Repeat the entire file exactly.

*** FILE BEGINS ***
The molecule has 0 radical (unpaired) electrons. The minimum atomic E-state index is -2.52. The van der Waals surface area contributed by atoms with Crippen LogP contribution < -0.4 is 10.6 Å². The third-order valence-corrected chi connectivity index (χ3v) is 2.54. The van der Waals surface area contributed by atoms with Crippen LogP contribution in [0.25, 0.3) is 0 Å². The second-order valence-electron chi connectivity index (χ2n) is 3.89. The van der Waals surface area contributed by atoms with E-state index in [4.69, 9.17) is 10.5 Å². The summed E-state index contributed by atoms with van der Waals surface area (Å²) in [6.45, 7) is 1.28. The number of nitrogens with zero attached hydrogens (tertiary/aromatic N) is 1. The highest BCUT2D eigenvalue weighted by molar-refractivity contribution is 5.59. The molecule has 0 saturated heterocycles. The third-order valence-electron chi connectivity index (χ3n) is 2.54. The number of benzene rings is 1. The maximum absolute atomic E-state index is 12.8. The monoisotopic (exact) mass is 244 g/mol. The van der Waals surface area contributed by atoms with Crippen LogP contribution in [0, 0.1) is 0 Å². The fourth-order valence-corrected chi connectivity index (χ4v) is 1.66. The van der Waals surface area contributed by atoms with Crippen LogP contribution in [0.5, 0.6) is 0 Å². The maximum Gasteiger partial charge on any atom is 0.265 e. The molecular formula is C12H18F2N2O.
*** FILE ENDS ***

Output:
The molecule has 0 radical (unpaired) electrons. The minimum atomic E-state index is -2.52. The van der Waals surface area contributed by atoms with Crippen LogP contribution < -0.4 is 10.6 Å². The third-order valence-corrected chi connectivity index (χ3v) is 2.54. The van der Waals surface area contributed by atoms with Crippen LogP contribution in [0.25, 0.3) is 0 Å². The second-order valence-electron chi connectivity index (χ2n) is 3.89. The van der Waals surface area contributed by atoms with E-state index in [4.69, 9.17) is 10.5 Å². The summed E-state index contributed by atoms with van der Waals surface area (Å²) in [6.45, 7) is 1.28. The number of nitrogens with zero attached hydrogens (tertiary/aromatic N) is 1. The highest BCUT2D eigenvalue weighted by molar-refractivity contribution is 5.59. The molecule has 0 saturated heterocycles. The third-order valence-electron chi connectivity index (χ3n) is 2.54. The number of benzene rings is 1. The maximum absolute atomic E-state index is 12.8. The monoisotopic (exact) mass is 244 g/mol. The van der Waals surface area contributed by atoms with Crippen LogP contribution in [0, 0.1) is 0 Å². The fourth-order valence-corrected chi connectivity index (χ4v) is 1.66. The van der Waals surface area contributed by atoms with Crippen LogP contribution in [0.5, 0.6) is 0 Å². The maximum Gasteiger partial charge on any atom is 0.265 e. The molecular formula is C12H18F2N2O.